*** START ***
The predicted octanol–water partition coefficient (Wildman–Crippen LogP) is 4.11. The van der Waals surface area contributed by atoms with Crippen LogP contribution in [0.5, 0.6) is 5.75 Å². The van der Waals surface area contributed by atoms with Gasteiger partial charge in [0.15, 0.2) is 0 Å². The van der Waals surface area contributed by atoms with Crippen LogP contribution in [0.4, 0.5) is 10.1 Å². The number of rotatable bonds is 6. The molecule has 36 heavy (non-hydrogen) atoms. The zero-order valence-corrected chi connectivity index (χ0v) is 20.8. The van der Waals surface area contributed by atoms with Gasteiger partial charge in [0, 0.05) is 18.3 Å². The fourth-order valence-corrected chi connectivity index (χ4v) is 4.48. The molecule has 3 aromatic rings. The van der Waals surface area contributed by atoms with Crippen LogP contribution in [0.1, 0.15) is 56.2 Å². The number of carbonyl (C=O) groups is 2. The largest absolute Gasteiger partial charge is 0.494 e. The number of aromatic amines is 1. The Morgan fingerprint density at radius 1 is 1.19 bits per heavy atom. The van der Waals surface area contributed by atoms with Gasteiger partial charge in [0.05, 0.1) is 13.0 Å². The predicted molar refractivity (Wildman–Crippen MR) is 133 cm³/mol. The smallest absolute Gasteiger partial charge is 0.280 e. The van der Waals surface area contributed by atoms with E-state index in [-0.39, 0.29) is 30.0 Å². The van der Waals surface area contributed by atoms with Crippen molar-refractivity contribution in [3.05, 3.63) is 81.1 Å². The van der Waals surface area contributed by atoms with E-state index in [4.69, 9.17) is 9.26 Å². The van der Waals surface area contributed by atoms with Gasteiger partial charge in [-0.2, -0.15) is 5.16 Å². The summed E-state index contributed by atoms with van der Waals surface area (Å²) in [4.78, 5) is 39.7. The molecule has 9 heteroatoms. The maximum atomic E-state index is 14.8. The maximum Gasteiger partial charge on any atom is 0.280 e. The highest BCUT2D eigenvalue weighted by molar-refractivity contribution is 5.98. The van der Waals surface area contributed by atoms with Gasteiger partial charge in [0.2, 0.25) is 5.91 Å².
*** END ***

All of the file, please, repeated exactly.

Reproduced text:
The predicted octanol–water partition coefficient (Wildman–Crippen LogP) is 4.11. The van der Waals surface area contributed by atoms with Crippen LogP contribution in [0.5, 0.6) is 5.75 Å². The van der Waals surface area contributed by atoms with Gasteiger partial charge in [0.15, 0.2) is 0 Å². The van der Waals surface area contributed by atoms with Crippen LogP contribution in [0.4, 0.5) is 10.1 Å². The number of rotatable bonds is 6. The molecule has 36 heavy (non-hydrogen) atoms. The zero-order valence-corrected chi connectivity index (χ0v) is 20.8. The van der Waals surface area contributed by atoms with Gasteiger partial charge in [0, 0.05) is 18.3 Å². The fourth-order valence-corrected chi connectivity index (χ4v) is 4.48. The molecule has 3 aromatic rings. The van der Waals surface area contributed by atoms with Crippen LogP contribution in [0.1, 0.15) is 56.2 Å². The number of carbonyl (C=O) groups is 2. The largest absolute Gasteiger partial charge is 0.494 e. The number of aromatic amines is 1. The Morgan fingerprint density at radius 1 is 1.19 bits per heavy atom. The van der Waals surface area contributed by atoms with Gasteiger partial charge in [0.05, 0.1) is 13.0 Å². The predicted molar refractivity (Wildman–Crippen MR) is 133 cm³/mol. The smallest absolute Gasteiger partial charge is 0.280 e. The van der Waals surface area contributed by atoms with E-state index in [-0.39, 0.29) is 30.0 Å². The van der Waals surface area contributed by atoms with Crippen molar-refractivity contribution in [3.05, 3.63) is 81.1 Å². The van der Waals surface area contributed by atoms with E-state index in [4.69, 9.17) is 9.26 Å². The van der Waals surface area contributed by atoms with Gasteiger partial charge in [-0.2, -0.15) is 5.16 Å². The summed E-state index contributed by atoms with van der Waals surface area (Å²) in [4.78, 5) is 39.7. The molecule has 9 heteroatoms. The maximum atomic E-state index is 14.8. The maximum Gasteiger partial charge on any atom is 0.280 e. The highest BCUT2D eigenvalue weighted by molar-refractivity contribution is 5.98. The van der Waals surface area contributed by atoms with Gasteiger partial charge in [0.2, 0.25) is 5.91 Å².